UC FETCHLAB™ is the Facility for Education and Testing of Canine Hearing & Laboratory for Animal Bioacoustics. We are a community of clinicians and researchers from a variety of institutions and disciplines who have an interest in animals and their ability to interact within their environment.
Working together we are able to both learn from and provide services to the animals in hearing, vocalization and bioacoustics.
- To enhance the understanding and interaction of humans and animals.
- We are committed to enhancing our knowledge of canine hearing loss and its interactive effects on pets and their owners.
- We are also dedicated to the advancement of understanding animal hearing and animal vocalization through research, education and collaboration.
Our Core Values
The University of Cincinnati’s FETCHLAB™ was the first institution the world to have the capability to teach animal audiology. The University of Cincinnati’s Graduate School offers an Animal Audiology Certificate to qualified candidates.
The educational objectives of this certificate program are to provide specialized training for Doctor of Audiology (Au.D.) students, currently practicing audiologists and veterinarians in the practice of animal audiology, with an emphasis on canines and electrophysiological diagnostics. The certificate requires pre-requisite course work, courses in Comparative Auditory Vocal Mechanisms, a Seminar in Animal Audiology, clinical practicum in the UC FETCHLAB™ clinic and practical examination.
UC FETCHLAB™ is involved in a large number of studies regarding animal audiology, hearing management in canines, animal vocal mechanisms, noise impacts to animal hearing, and bioacoustics.
Our staff and students are always working on new research. Some of the present studies include: PTSD in military working dogs, bioacoustics of asian small-clawed otter, bioacoustics of shark rays, bioacoustics of king penguins, diver audiology, hearing protection devices for working dogs including ultra-wideband communication devices, canine hearing aids and noise mitigation in kennels.
UC FETCHLAB™ works with the Georgia Aquarium and Mystic Aquarium regarding auditory, sound production and noise issues with regard to their marine animals. We support the Department of Defense with clinical and research on working dog Post Traumatic Stress Disorder and audiological disorders.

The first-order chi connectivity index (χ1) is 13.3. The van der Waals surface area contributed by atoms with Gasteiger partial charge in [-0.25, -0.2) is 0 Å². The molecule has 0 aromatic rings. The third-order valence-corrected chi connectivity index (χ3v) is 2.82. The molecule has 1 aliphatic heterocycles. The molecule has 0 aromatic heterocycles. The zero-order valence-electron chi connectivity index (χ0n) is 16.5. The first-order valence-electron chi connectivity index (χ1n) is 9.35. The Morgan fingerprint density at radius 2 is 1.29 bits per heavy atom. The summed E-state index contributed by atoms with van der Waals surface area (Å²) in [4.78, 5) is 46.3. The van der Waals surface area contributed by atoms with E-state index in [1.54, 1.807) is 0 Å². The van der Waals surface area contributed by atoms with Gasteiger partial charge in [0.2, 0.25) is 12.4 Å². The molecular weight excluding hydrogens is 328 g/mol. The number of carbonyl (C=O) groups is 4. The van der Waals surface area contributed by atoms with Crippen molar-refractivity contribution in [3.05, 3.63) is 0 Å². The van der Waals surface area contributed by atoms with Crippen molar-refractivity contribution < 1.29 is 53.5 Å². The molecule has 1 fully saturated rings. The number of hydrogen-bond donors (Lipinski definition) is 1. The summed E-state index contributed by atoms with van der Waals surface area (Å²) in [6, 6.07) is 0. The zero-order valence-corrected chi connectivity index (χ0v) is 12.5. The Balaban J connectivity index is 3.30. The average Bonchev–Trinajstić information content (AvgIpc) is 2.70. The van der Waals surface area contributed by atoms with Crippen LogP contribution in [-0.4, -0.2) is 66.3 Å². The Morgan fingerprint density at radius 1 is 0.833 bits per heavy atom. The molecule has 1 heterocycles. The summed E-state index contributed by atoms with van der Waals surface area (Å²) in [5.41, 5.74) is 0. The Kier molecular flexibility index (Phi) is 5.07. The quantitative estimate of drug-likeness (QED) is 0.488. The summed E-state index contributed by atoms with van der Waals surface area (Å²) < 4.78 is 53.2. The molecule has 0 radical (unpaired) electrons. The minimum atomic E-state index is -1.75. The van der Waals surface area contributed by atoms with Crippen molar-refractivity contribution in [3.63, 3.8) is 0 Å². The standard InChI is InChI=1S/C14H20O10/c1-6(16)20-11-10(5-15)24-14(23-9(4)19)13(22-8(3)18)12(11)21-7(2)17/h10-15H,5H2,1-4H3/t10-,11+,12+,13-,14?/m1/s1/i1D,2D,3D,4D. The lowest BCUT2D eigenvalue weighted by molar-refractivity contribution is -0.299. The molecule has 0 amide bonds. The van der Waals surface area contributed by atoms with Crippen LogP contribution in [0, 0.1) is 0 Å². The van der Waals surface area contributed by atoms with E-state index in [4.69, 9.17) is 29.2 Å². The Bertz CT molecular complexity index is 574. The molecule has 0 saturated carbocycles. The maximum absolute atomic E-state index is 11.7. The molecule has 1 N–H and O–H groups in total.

Canine visitors to UC FETCHLAB™ receive noninvasive testing that goes beyond screening that measures behavioral responses to sound. This includes auditory brainstem response (ABR), which provides an objective and quantitative measure of the electrical potential produced by the brain in response to sound by frequency; and otoacustic emissions (OAE) testing to measure the ear’s production of small echoes in response to sounds introduced into the ear canal.
While hearing screening tests are all that is required for many of the dogs examined, some may need diagnostic imaging studies to pinpoint the disorder’s cause and suggest management options. UC FETCHLAB™ trainers can also assist dog owners or handlers to improve the safety and well-being of animals and the humans who interact with them.
In 2009, the clinic successfully tested the first canine hearing aids that were developed in the clinical laboratory at the University of Cincinnati.
Animal Safety and Well-being:
UC UC FETCHLAB™ research has included wide range of study including the acoustic modalities related to the breeding cycles of endangered Sumatran Rhinoceros at the Cincinnati Zoo and Botanical Garden; monitoring the acoustic conditions of beluga whales and whale sharks during the Georgia Aquarium’s expansion project and stress vocalizations of beluga whales at the Mystic Aquarium and Institute for Exploration; and the long-term environmental affects wind turbines introduce in the form of ground and aquatic vibrations.
Both terrestrial and aquatic animals depend on sounds for their survival. Almost every animal uses sounds for mating, infant-mother identification, social interaction, warnings, navigation, etc. Noise pollution and hearing loss can have a disastrous impact, especially on endangered species. Understanding animals’ auditory mechanisms and the sound environment in which they live is critical to conservation efforts and UC FETCHLAB™ is a leader in developing this knowledge base.
Bioacoustics of Controlled Environments:
Supporting exotic animals in captivity presents unique challenges. For this reason, UC FETCHLAB™ makes its team of researchers and experts available to Zoos and Aquariums beginning with an initial consultation with its Primary Investigator, Dr. Peter M. Scheifele MDr, Ph.D. LCDR USN (Ret.).